Fifth generation warfare

Over the past ten days, the local and international media (especially the social media) has been abuzz with talk of Finance Minister Asad Umer’s interview to BBC’s celebrated television show: HARDtalk.  For those who may have forgotten, this is the same show on which Hameed Haroon appeared, some months back, and put up an embarrassing defence of the Sharif family.  Back in 1999, the same television show also interviewed Hassan Nawaz, who fumbled through a relentless barrage of questions concerning his family’s unexplained wealth and off-shore companies.

As could be expected, Asad Umer was poised, bold, and articulate throughout the interview – answering questions in a manner that is usually not associated with (timid) Pakistani politicians.  However, it was not what Asad Umer said that made the headlines; instead, it was the part of his interview that got ‘edited’ out, which became the subject of much intrigue and controversy.

Specifically, in response to a question from the host (Stephen Sackur) asking whether there is outside (terrorist) interference in areas such as Balochistan, and who might be behind it, Asad Umer replied that that such interventions are happening and are being “led by India of course”. He then went on to say “Pakistan arrested a senior operative from India. His name is Kulboshan Yadav.  He is in the custody of Pakistan.  And he gave details of how the Indian intervention in Balochistan, and other parts of Pakistan, is taking place.”  Except that the entire statement concerning Kulboshan Yadav, his activities in Balochistan, and his admission of guilt, was edited out from the interview that aired.  It was as though Stephen Sackur, and his team at BBC, were part of a decided agenda to censor any narrative that irrefutably implicates India in perpetrating terrorism within Pakistan.

When Pakistan highlighted this mala fide viewpoint censorship, through official and unofficial channels, BBC HARDtalk found itself in a tough spot.  With no cogent excuse or justification at hand, they decided to play dumb… and blamed the technical guys.  Through an official tweet, the team at HARDtalk claimed that the “reason” for omitting Kulboshan Yadav’s name from the aired transmission was merely because the “interview was too long for our broadcast slot and so had to be edited”.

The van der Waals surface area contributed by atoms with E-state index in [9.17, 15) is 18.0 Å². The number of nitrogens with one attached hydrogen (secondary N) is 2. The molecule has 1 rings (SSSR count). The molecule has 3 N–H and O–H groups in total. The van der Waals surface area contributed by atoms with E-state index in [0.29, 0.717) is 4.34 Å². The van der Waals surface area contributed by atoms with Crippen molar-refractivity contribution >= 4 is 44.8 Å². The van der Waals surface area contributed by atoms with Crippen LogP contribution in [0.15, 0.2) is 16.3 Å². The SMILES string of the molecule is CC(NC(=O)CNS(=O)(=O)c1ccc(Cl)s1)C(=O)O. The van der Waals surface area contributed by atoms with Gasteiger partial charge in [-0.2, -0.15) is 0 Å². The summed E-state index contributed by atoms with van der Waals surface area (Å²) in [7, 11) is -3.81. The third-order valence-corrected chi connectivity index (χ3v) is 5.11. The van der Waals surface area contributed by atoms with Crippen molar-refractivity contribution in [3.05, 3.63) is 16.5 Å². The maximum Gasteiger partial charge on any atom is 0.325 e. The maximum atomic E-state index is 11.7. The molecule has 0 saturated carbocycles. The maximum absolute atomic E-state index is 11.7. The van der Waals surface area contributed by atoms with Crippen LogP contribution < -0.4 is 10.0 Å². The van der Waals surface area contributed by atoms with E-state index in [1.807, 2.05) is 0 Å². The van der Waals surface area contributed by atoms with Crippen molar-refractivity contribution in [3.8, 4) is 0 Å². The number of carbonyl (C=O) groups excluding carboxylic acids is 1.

They insisted that “this was not an act of censorship”, and that any such impression was only part of some (unexplained) “confusion”. 

How convenient.  The only thing that needed to be expunged from the interview, in order for it to fit the “broadcast slot”, was the 24 seconds in which Kulboshan was mentioned.  Makes perfect sense.

While that excuse might be good enough for the likes of Stephen Sackur (and Narendra Modi), it should not dupe the rest of us from the reality at hand: that we live in a world that is divided across entrenched ideological battle-lines of agendas and narrative (i.e. fifth generation warfare).  We live in the information age, where physical borders (protected by tanks and soldiers) are sometimes less consequential than the intangible frontiers of ideas, economy and narrative.  A world where the lines between war and politics, between combatants and civilians, between governance and subterfuge, have become blurred.  A place where bombs and bullets are no longer the currency of war.  Instead, modern weapons have morphed into trade sanctions, international isolation, economic hitmen, and media narrative.

They say that America won the Cold War without firing a single bullet.  That is true. But were bullets the only weapons that America used in the Cold War? Did Soviet Union really collapsed under its own weight, without any help or urging from US-centric forces?  Of course not.  The US did everything in its power – from economic embargos to inciting ‘revolutionaries’ in Ukraine – for bringing down the Soviet Union.

So this begs an important question: are countries no longer engaged in the sort of ‘soft war’ that led to the collapse of the Soviet Union?  Is all the talk about ‘fifth generation warfare’ simply a slogan drummed up by the military-types, to scare us into being suspicious of civilian governments?  Or, is it possible that (some) people in Pakistan, and across the world, are actually engaged in this new form of warfare?